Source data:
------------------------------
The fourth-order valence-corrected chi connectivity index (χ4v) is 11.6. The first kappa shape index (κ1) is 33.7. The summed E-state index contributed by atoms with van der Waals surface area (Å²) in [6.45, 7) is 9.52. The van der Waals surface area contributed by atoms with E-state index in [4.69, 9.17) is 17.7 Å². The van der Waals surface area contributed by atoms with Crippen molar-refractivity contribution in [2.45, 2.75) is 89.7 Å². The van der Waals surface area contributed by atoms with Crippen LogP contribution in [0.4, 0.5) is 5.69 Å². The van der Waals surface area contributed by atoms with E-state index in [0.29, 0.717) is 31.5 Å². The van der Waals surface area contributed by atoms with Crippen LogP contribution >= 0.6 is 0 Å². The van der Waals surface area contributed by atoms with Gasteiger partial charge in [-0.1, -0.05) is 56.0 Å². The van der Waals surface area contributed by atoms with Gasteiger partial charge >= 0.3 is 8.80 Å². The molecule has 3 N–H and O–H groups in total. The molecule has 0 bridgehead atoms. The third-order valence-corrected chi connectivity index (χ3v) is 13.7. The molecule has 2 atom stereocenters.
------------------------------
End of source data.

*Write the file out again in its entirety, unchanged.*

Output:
The fourth-order valence-corrected chi connectivity index (χ4v) is 11.6. The first kappa shape index (κ1) is 33.7. The summed E-state index contributed by atoms with van der Waals surface area (Å²) in [6.45, 7) is 9.52. The van der Waals surface area contributed by atoms with E-state index in [4.69, 9.17) is 17.7 Å². The van der Waals surface area contributed by atoms with Crippen molar-refractivity contribution in [2.45, 2.75) is 89.7 Å². The van der Waals surface area contributed by atoms with Crippen LogP contribution in [0.4, 0.5) is 5.69 Å². The van der Waals surface area contributed by atoms with E-state index in [0.29, 0.717) is 31.5 Å². The van der Waals surface area contributed by atoms with Crippen LogP contribution >= 0.6 is 0 Å². The van der Waals surface area contributed by atoms with Gasteiger partial charge in [-0.1, -0.05) is 56.0 Å². The van der Waals surface area contributed by atoms with Gasteiger partial charge >= 0.3 is 8.80 Å². The molecule has 3 N–H and O–H groups in total. The molecule has 0 bridgehead atoms. The third-order valence-corrected chi connectivity index (χ3v) is 13.7. The molecule has 2 atom stereocenters.